Small batch malting. Organic agriculture. Unique craft culture. Admiral Maltings has been at the forefront of resurrecting California’s rich history in malting — an important ag export for the state from the 1860s to 1940. The Alameda, Calif., maltster was founded by two long-time San Francisco brewing industry vets in 2017 — Ron Silberstein of ThirstyBear Brewing Co. and Dave McLean of Magnolia Brewing Co. — along with Curtis Davenport, who boasts an extensive background in organic farming and small batch malting. Together, Admiral Maltings provides artisanal malts to almost 300 breweries and more than 30 distilleries, giving craft alcohol makers the ability to capture the feeling and flavor of the Californian terroir.
Just watch the Sierra Nevada Live video below (yep, Sierra’s a customer) to see how passionate and intelligent these guys are about producing exceptional malt (barley, wheat, rye and oat varieties) via traditional floor-malting methods, going into everything from beer to bourbon. Also, Admiral Maltings sells malt approved by California Certified Organic Farmers (CCOF). This includes no-till, CCOF Organic and dry farmed grains. Admiral Maltings’ facility also incorporates a variety of sustainably focused operations from its grey water system to its 100 percent recyclable malt bags.
Let’s take two products that are great examples of the craft company’s offerings. No 1…
“Aside from all the quality, freshly kilned, California-grown floor malts we already make, Admiral recently malted a chit malt,” said Silberstein, cofounder. “The chit is ideal for foam, body and, in larger amounts, haze. At 5 to 15 percent it gives great body and mouth feel to a Helles or a pils and increased foam stability and retention to any beer. At up to 25 to 40 percent it is useful to make a lower ABV beer. It can be used in place of Carafoam or raw barley.”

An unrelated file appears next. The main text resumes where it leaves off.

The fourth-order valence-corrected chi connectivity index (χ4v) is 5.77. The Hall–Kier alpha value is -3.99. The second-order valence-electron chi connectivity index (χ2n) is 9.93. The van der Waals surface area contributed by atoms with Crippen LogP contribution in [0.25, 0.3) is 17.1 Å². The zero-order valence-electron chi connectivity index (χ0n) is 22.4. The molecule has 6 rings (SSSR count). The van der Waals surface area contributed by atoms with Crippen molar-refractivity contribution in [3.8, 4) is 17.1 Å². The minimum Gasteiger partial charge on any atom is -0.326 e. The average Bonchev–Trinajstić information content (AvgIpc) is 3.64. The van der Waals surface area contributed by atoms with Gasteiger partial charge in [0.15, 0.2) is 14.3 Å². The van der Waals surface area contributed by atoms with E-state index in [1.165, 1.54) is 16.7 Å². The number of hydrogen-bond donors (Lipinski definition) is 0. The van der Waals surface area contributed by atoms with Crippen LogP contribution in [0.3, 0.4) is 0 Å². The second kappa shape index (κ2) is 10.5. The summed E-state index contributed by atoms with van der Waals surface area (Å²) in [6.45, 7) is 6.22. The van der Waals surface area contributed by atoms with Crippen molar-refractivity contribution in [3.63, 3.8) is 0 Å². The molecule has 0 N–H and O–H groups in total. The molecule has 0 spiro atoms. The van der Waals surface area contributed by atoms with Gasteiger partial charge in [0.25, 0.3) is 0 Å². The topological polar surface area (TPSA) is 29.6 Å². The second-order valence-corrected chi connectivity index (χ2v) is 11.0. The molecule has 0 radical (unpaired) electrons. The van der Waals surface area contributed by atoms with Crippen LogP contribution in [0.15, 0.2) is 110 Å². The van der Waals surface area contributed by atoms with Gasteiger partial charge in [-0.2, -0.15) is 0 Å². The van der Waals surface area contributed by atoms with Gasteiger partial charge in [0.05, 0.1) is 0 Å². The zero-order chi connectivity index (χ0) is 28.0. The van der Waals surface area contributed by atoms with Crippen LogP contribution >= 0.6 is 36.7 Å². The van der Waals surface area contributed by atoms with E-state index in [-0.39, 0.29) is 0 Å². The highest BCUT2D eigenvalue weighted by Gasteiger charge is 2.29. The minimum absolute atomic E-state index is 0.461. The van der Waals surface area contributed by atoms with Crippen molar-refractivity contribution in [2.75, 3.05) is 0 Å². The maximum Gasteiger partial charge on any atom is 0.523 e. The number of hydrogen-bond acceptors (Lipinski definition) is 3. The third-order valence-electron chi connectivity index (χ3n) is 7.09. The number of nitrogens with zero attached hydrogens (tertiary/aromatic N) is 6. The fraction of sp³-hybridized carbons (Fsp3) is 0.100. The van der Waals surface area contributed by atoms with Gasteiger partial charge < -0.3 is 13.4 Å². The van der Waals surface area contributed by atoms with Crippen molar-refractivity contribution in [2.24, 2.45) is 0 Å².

This is a CCOF Organic Chit Malt. Easier to use than raw barley, this malt has only just “chitted” or started its germination before Admiral Maltings lightly kilns it (similar to a pils). It is only 1.1 SRM (the Standard Reference Method color system is used by brewers to specify finished beer and malt color) and is low in soluble protein and even lower in modification. It has low Diastic Power (how much starch-converting enzyme a malt contains) and more extract than a raw grain, but with its husks intact. After malting, it is quite easy to mill and use this Chit Malt the same as the rest of the grist in the mash tun. It also passes the Reinheitsgebot law.
“We also recently malted a Pre-Prohibition Pilsner-style malt from Atlas, a six-row heritage barley variety,” said Silberstein. “This malt is a throwback to a forgotten era of Northern California malting and brewing. The Spanish first brought Atlas to California from the Atlas Mountains in Morocco. Atlas was grown throughout the Sacramento Valley and even exported to England from the 1860s until World War II. It was the landrace variety that UC Davis selected as the foundation seed for the first UC Davis malting barley varieties registered by the university. They released a number of Atlas varieties in the first part of the 20th century. We built this malt around a historic style, using traditional processes.”
This Atlas malt is only 1.35 SRM. East Brother Beer Co. in Richmond, Calif., canned a Pre-Prohibition Lager using 80/20 Atlas/flaked corn, and “it is an outstanding representation of the American Lager style,” said Silberstein.
Admiral Maltings is currently working with the likes of Sierra Nevada Brewing Co. for its CCOF organic Estate Ale series. For this year’s harvest, Sierra Nevada focused on growing some newer malting varieties developed at UC Davis — Butta 12 and Tahoe. In turn, this has led to an outstanding harvest of more than 60,000 lbs of malting barley, which Admiral Maltings will floor malt for Sierra Nevada’s Estate Ale beers. Another example: Seismic Brewing Co. in Santa Rosa, Calif., collaborates with Admiral for a 100 percent California grown, malted and brewed beer called Tremor California Light Lager. That’s just the beginning.
You can try a variety of Admiral malted beers at The Rake Pub in its Alameda malthouse. It’s a 20,000-sq-ft building that was originally a World War II-era naval dry goods facility but is now the site of the first floor malting facility in California since pre-Prohibition and California’s only CCOF certified malting operation. To learn more about these uniquely California malts, jump right over here.